AB 5 Needs to Be Suspended

Joe Mathews
Connecting California Columnist and Editor, Zócalo Public Square, Fellow at the Center for Social Cohesion at Arizona State University and co-author of California Crackup: How Reform Broke the Golden State and How We Can Fix It (UC Press, 2010)

Transitioning to the new AB regime was already proving to be extremely difficult before the COVID19 pandemic hit.

Now, the transition is impossible.

Workers are having their lives upended. People are being told not to go to offices, to work remotely. And many people, facing the prospect of furloughs and layoffs, are going to be looking for work in whatever form they can find it.

AB 5 could stand in their way. Perhaps, in desperate times, they can find work from people who don’t much care to comply right now. But such arrangements are likely to become legal targets in the future.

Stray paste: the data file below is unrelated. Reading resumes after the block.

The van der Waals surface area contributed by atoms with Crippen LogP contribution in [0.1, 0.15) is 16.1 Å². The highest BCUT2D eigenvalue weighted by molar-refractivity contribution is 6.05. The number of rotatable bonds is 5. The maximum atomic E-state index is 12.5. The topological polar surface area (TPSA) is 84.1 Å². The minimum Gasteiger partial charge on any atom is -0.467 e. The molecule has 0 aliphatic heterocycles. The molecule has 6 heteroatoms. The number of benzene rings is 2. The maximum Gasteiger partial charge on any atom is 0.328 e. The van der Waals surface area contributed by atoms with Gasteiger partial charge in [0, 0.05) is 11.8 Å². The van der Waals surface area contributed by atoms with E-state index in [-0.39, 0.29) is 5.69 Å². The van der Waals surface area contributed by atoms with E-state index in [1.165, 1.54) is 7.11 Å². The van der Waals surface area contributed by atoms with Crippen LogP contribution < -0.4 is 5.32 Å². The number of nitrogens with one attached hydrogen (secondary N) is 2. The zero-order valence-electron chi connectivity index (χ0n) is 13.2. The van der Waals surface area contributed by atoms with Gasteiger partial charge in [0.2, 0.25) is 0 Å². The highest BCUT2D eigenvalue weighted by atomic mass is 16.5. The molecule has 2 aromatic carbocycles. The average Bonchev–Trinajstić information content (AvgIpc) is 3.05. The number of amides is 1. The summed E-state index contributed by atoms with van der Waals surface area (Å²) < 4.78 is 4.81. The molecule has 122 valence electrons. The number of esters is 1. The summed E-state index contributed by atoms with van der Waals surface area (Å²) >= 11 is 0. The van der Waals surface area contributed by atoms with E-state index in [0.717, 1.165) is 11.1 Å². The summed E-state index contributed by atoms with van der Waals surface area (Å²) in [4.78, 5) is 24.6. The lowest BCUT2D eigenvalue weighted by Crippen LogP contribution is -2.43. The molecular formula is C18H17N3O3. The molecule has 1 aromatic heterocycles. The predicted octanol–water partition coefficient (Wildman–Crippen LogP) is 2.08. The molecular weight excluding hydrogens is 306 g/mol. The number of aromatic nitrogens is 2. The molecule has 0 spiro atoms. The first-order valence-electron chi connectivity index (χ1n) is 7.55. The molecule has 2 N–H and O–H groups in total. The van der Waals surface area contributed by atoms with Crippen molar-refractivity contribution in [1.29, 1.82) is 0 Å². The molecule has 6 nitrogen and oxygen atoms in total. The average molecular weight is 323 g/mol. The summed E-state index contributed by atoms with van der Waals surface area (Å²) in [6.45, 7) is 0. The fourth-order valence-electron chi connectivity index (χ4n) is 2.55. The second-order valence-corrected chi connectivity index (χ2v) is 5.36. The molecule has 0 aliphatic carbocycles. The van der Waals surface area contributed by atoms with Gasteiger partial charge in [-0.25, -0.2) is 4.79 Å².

I’m not calling for AB 5’s repeal. The legislation has big problems, but also makes advances. But it clearly needs to be suspended right now—at least for the duration of the current crisis, and better to the end of the year.

The bill’s stalwart supporters will cry foul, but they would build good will by taking this step affirmatively. If they won’t suspend it, they need to pass legislation offering some sort of grace period tied to the current crisis.

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